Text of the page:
The exchange garnered a good laugh from the crowd, but let’s be honest: only Baez could make feeding chickens look as cool as feeding a double play ball at Wrigley. Having asked at least 10 different Cubs players this weekend which teammate has the most swag, it was always Baez. And there was never any hesitation. 

Like the bling that hangs around his MLB logo-tatted neck, Baez dazzles on the field as well. His tags are a thing of beauty. You can just imagine young ballplayers around Chicago imitating the swipe, much like a Michael Jordan fadeaway jumper. Whether manning second or short, the 25 year-old All-Star has become a must-see defensive player.

Last season Baez took over at shortstop as Addison Russell dealt with a strained right foot/plantar fasciitis problem. In 30 games Baez thrived at his natural position, so much so he left some wondering if the Cubs would consider flipping Russell back to second base.

Baez has the more traditional, powerful shortstop arm, but Theo Epstein will tell you when you look at Russell’s defensive rankings compared to other shortstops, he’s a special player in his own right as well.

One thing’s for sure: the Cubs are fortunate to have that kind of depth up the middle. Joe Maddon made it clear last September that without the play of Baez, it’s doubtful the team would have been in position to clinch the division.

“We have two legitimate shortstops," Maddon said. "It’s very unusual to have that.”

Sure, a great problem to have. But how does it play out for the Cubs when all is said and done?

Does Baez take over at short with Russell moving to second, or is it Maddon having a tough conversation with Ben Zobrist and plugging No. 9 in as his everyday second baseman? There's Ian Happ, too. Is he the Cubs' second baseman of the future with Russell/Baez being the trade chip that lands a frontline starter?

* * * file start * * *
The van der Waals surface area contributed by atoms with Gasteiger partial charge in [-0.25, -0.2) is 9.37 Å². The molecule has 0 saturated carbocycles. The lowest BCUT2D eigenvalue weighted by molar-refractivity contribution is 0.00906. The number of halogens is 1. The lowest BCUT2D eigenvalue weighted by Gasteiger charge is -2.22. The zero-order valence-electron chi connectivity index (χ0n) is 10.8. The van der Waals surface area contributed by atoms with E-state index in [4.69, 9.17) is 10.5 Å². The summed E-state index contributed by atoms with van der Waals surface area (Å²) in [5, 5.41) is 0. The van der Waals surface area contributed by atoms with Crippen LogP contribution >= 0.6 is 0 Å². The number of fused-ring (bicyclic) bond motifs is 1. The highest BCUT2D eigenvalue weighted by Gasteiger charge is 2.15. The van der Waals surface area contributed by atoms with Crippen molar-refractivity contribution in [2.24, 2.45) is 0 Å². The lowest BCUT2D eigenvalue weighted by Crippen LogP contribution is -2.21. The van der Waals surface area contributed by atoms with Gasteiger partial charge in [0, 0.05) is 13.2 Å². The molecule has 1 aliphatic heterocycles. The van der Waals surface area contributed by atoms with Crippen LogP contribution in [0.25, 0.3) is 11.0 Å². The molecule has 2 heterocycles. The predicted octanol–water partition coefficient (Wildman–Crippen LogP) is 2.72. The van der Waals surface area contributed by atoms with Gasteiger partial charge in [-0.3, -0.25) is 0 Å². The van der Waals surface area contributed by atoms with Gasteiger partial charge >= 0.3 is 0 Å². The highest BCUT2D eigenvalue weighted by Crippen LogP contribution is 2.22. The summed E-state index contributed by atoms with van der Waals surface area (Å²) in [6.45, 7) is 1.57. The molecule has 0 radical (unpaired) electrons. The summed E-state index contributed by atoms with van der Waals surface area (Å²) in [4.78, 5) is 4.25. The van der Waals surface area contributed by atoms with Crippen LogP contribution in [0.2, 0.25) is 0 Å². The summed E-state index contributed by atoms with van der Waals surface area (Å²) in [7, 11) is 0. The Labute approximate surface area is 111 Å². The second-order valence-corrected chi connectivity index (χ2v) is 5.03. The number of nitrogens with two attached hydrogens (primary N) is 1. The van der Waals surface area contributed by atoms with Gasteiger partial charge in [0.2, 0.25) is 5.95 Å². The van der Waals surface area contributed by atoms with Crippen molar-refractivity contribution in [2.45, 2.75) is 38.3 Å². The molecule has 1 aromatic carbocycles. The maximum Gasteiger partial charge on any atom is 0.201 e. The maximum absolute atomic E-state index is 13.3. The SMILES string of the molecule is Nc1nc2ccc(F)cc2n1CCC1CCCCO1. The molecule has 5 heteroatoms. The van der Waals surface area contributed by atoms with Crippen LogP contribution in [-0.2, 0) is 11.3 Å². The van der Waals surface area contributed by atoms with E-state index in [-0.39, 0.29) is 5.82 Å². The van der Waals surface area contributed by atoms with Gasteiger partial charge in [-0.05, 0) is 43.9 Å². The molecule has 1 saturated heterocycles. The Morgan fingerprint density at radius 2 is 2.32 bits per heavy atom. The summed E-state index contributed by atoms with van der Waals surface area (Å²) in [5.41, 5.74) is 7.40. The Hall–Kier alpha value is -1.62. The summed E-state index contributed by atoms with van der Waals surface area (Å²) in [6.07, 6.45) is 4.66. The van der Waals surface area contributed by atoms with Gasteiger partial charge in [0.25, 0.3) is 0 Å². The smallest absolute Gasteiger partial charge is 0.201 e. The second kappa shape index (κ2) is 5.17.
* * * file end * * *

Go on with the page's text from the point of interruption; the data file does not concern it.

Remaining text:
All viable options, but just for fun in the video above we put Baez on the spot at Cubs Convention and asked him: Are you a shortstop playing second, or a second baseman playing short?”

He flashed a big grin and said a second baseman playing short. In other words, he gets it.

His bling doesn’t blind him from being a team player. "El Mago," the magician, knows his time is coming. A process that will begin in a few weeks when the Cubs report to Mesa.

SportsTalk Live Podcast: Should Bears use Jags/Vikes as blueprints and build an elite defense over offense?

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USA TODAY

SportsTalk Live Podcast: Should Bears use Jags/Vikes as blueprints and build an elite defense over offense?

On this episode of the SportsTalk Live Podcast, David Schuster (670 The Score), Dan Cahill (Chicago Sun-Times) and Jordan Bernfield join David Kaplan on the panel.

The Bulls keep on winning. Should they try to make the playoffs? NBCSportsChicago.com’s Vincent Goodwill joins the guys to discuss.

Plus, with Bortles, Foles and Keenum starting in this weekend’s Championship Games should the Bears prioritize improving their defense this offseason?